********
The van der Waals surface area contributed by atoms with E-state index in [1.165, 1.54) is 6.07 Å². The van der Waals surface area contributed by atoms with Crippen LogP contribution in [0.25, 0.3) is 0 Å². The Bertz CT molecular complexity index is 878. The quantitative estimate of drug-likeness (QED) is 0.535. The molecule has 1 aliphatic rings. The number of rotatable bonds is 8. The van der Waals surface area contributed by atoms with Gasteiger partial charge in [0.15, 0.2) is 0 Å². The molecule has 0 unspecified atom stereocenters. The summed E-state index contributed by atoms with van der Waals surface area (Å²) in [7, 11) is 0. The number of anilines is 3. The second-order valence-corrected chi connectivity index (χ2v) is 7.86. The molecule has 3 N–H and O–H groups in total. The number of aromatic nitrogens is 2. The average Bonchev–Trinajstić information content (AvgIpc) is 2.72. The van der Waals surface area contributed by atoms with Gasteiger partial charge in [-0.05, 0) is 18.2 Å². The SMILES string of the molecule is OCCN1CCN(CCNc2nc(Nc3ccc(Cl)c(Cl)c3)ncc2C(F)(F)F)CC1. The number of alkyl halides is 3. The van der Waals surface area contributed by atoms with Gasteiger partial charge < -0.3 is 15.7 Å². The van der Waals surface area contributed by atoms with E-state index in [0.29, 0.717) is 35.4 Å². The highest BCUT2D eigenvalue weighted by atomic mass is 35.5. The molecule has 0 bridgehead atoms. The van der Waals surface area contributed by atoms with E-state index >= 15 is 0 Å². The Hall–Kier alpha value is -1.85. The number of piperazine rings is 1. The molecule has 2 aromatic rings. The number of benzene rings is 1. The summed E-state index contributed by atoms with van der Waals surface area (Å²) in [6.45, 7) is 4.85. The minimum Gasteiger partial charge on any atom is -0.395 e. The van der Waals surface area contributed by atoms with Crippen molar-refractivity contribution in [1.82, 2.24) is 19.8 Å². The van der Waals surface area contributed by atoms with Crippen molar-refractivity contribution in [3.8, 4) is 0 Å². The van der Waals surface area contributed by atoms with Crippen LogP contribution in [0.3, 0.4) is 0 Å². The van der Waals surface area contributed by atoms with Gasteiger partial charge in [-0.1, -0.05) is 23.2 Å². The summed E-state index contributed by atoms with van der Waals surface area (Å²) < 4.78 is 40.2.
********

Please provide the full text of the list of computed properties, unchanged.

The van der Waals surface area contributed by atoms with E-state index in [1.165, 1.54) is 6.07 Å². The van der Waals surface area contributed by atoms with Crippen LogP contribution in [0.25, 0.3) is 0 Å². The Bertz CT molecular complexity index is 878. The quantitative estimate of drug-likeness (QED) is 0.535. The molecule has 1 aliphatic rings. The number of rotatable bonds is 8. The van der Waals surface area contributed by atoms with Gasteiger partial charge in [0.15, 0.2) is 0 Å². The molecule has 0 unspecified atom stereocenters. The summed E-state index contributed by atoms with van der Waals surface area (Å²) in [7, 11) is 0. The number of anilines is 3. The second-order valence-corrected chi connectivity index (χ2v) is 7.86. The molecule has 3 N–H and O–H groups in total. The number of aromatic nitrogens is 2. The average Bonchev–Trinajstić information content (AvgIpc) is 2.72. The van der Waals surface area contributed by atoms with Gasteiger partial charge in [-0.05, 0) is 18.2 Å². The SMILES string of the molecule is OCCN1CCN(CCNc2nc(Nc3ccc(Cl)c(Cl)c3)ncc2C(F)(F)F)CC1. The number of alkyl halides is 3. The van der Waals surface area contributed by atoms with Gasteiger partial charge < -0.3 is 15.7 Å². The van der Waals surface area contributed by atoms with E-state index in [0.29, 0.717) is 35.4 Å². The highest BCUT2D eigenvalue weighted by atomic mass is 35.5. The molecule has 0 bridgehead atoms. The van der Waals surface area contributed by atoms with E-state index >= 15 is 0 Å². The Hall–Kier alpha value is -1.85. The number of piperazine rings is 1. The molecule has 2 aromatic rings. The number of benzene rings is 1. The summed E-state index contributed by atoms with van der Waals surface area (Å²) in [6.45, 7) is 4.85. The minimum Gasteiger partial charge on any atom is -0.395 e. The van der Waals surface area contributed by atoms with Crippen molar-refractivity contribution in [1.82, 2.24) is 19.8 Å². The van der Waals surface area contributed by atoms with Crippen molar-refractivity contribution in [3.8, 4) is 0 Å². The van der Waals surface area contributed by atoms with Crippen LogP contribution in [0.3, 0.4) is 0 Å². The van der Waals surface area contributed by atoms with Gasteiger partial charge in [-0.1, -0.05) is 23.2 Å². The summed E-state index contributed by atoms with van der Waals surface area (Å²) < 4.78 is 40.2.